Power Firms Sabotage Power Supply



The federal government is blaming power distribution firms for power outages in the country as they reject electricity allocated to them to supply consumers

By Anayo Ezugwu  |  Feb. 9, 2015 @ 01:00 GMT  |

POWER firms in Nigeria are deliberately sabotaging the effort of the federal government to improve power supply in the country.  The power distribution companies, popularly called the DISCOs are refusing to take all the power allocated to them for onward distribution to consumers. This has worsened power outage in the country. Chinedu Nebo, minister of power blamed the distribution companies for the unending inadequate power supply in the country, wondering why distribution companies would reject power when Nigerians did not have enough supply.

Stating that some of the challenges militating against adequate supply of electricity in Nigeria were deliberate attempts by some people to punish Nigerians, Nebo warned that any company that rejects power allocated to it would be sanctioned by the federal government.

“Do you know that some distribution companies reject power given to them? I had to make a pronouncement that if a distribution company rejects power, it will be penalised. Yes, they reject power. If I name the company, you will be shocked. It is not that they have enough because Nigerians are starving. For weeks, I was climbing the five-story building because they starved me and other ministries. At a time, they said that we were not paying and we turned out to be the only ministry paying for power because others are not paying and everything is lumped together. Even when there is power and all the payments made, we don’t have power. So, I had to invade the company and it was when I called and looked back, I saw that they had already been noted for rejecting power,” the minister said.

According to him, since, that time till now, we have been getting more steady power supply. He also warned against any form of monopoly and unionisation by the distribution companies, adding that any investor that wants to build mini power plants could feed it into the grid but not necessarily the transmission grid. “That is why they distribution companies have to come in because if you are generating only 15MW, you don’t need to go to the transmission grid; you feed it directly. That is, what I mean but then, what if the distribution companies form a union and refuse to pay you enough to sustain you and at the same time, punish Nigerians.”

Despite the challenge the DISCOs pose, the federal government thinks that a strong regulator will help to curb their excesses. “That is why we need a strong regulator, who will be able to tell the Discos that they cannot determine all these things by themselves.

However, the federal government has signed an agreement with American firm, Missouri American Energy, for the construction of a 250 megawatt power plant in the country to boost power generation. Signing the agreement, Nebo said the government was optimistic about the quick completion of the project due to its relatively small capacity.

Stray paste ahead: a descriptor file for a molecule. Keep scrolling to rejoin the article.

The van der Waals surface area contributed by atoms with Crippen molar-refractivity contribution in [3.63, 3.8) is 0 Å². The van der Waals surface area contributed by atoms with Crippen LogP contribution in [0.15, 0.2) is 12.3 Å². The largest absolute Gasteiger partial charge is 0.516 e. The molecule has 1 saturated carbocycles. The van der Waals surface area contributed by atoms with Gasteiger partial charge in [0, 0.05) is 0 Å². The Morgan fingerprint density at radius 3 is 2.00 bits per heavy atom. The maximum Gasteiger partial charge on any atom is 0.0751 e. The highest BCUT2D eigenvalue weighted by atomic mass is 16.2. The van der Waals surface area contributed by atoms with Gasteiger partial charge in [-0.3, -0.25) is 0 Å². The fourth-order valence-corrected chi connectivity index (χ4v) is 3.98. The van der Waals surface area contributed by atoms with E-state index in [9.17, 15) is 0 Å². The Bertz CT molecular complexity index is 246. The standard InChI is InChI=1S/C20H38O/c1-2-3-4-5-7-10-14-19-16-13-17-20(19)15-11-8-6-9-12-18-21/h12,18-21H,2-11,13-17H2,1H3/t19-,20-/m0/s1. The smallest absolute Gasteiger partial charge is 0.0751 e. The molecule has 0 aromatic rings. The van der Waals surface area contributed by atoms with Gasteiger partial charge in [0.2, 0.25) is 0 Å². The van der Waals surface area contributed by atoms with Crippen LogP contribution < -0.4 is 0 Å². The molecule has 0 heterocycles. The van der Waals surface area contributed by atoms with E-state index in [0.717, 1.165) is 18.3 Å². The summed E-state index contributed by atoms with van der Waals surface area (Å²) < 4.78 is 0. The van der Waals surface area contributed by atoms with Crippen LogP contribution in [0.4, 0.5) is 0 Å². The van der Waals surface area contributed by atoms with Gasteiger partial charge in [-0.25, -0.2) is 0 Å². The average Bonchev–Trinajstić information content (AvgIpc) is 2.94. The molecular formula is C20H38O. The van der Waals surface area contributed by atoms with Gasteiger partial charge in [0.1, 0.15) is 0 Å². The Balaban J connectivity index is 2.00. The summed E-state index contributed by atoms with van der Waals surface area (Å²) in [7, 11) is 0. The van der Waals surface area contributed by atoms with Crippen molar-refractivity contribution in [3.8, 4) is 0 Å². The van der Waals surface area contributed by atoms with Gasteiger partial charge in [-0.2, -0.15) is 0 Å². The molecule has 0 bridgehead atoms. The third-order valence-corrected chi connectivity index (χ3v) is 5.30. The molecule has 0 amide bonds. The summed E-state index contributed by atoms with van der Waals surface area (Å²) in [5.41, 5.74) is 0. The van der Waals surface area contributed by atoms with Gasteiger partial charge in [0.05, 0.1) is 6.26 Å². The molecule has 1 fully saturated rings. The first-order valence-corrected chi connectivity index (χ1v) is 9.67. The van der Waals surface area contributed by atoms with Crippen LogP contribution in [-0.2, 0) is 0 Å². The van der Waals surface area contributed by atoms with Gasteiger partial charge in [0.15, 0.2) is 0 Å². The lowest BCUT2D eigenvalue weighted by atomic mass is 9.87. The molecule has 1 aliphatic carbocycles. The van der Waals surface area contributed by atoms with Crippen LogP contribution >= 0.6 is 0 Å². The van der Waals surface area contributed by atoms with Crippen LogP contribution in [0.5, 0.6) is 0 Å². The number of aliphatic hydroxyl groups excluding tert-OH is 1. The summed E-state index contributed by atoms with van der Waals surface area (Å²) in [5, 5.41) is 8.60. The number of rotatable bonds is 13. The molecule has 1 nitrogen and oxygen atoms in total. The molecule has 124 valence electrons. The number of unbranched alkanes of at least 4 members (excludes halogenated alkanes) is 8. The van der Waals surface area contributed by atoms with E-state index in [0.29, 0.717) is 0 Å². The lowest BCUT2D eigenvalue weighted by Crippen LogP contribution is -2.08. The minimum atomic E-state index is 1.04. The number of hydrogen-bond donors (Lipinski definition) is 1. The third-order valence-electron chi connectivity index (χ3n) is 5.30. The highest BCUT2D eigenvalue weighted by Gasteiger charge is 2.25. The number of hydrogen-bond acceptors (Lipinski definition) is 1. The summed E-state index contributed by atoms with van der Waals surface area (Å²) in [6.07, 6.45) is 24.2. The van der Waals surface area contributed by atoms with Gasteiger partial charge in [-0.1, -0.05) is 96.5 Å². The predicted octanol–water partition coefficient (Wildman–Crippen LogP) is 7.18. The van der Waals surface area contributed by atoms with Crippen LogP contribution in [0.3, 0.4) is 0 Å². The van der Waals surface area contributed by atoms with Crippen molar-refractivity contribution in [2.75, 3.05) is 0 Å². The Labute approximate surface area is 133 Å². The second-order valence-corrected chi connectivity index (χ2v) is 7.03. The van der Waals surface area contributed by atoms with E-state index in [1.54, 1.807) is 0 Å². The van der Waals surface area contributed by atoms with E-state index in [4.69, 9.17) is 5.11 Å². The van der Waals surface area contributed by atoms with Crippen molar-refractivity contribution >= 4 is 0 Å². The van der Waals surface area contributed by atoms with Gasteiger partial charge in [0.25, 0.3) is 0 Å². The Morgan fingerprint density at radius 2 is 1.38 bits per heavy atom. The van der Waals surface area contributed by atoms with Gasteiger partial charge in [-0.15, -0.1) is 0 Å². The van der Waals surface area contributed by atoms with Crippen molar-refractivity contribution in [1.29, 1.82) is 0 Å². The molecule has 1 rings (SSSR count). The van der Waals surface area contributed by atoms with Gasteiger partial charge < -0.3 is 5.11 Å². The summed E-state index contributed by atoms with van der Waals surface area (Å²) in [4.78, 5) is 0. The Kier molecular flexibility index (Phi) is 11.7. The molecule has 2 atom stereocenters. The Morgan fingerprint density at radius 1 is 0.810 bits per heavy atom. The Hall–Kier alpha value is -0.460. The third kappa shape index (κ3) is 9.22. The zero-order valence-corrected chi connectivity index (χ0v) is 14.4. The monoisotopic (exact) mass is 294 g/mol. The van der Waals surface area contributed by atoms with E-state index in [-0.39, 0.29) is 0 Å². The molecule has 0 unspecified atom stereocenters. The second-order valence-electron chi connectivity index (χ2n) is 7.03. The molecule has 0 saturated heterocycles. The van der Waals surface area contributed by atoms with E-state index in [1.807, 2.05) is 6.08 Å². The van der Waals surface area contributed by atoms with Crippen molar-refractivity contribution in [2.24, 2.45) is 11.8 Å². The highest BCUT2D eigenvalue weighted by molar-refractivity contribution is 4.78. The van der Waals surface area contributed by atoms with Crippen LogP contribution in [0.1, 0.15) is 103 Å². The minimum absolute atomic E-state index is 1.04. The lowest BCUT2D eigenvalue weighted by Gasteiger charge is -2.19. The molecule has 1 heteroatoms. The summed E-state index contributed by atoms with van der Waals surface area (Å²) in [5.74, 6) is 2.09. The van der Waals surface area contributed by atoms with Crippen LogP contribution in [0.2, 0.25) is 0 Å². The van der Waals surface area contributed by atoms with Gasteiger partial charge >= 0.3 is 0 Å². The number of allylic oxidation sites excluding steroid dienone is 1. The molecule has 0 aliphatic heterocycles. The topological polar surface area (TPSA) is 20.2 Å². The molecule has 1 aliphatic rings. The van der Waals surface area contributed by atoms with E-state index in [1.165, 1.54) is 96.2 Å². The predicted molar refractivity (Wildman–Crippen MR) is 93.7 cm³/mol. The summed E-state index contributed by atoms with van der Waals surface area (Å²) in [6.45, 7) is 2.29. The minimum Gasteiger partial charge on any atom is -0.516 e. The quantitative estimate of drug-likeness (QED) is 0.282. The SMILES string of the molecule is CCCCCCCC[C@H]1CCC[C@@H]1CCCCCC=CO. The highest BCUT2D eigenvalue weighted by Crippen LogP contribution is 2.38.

Nebo, who signed on behalf of the Nigerian government, described the planned injection of 250MW into the national grid by the American energy firm as a feasible feat. A statement from the ministry of power said that when compared with larger power projects, the new power plant would provide energy quicker and boost the provision of power nation-wide. By design, the plant is a thermal power plant and will be cited in Rivers State. “The government is desirous of access to power. Nigerians are hungry for its supply and as such, ready to swallow any amount of energy offered to us,” he said.

According to Nebo, the company’s citing of the gas-fired plant in Rivers State, a hub for gas, was a welcome development, as it would eliminate the threat of vandalism of pipeline to the plant, given the people’s receptive attitude towards public assets. He, therefore, called for investment in such smaller quantum to enable the country quickly realise its vision of access to power. Nebo further advised the firm to cash-in on the provisions of the Power Africa initiative of President Barack Obama, which Nigeria is amongst other first-tranche beneficiary African countries, as well as liaise with General Electric, GE, to firm up a buy-in into its recently launched sponsorship programme for investors in the power sector. He also assured that with this initiative, Nigerians in the shortest possible time would have adequate power supply while assuring government’s support to the investors.

The statement also quoted Henry Iwenofu, president of Missouri American Energy, as urging the government to collaborate and facilitate the execution of the first phase of its project in the country. He explained that the consortium was already discussing with development partners within the power sector to seamlessly execute the project’s phases within its design template.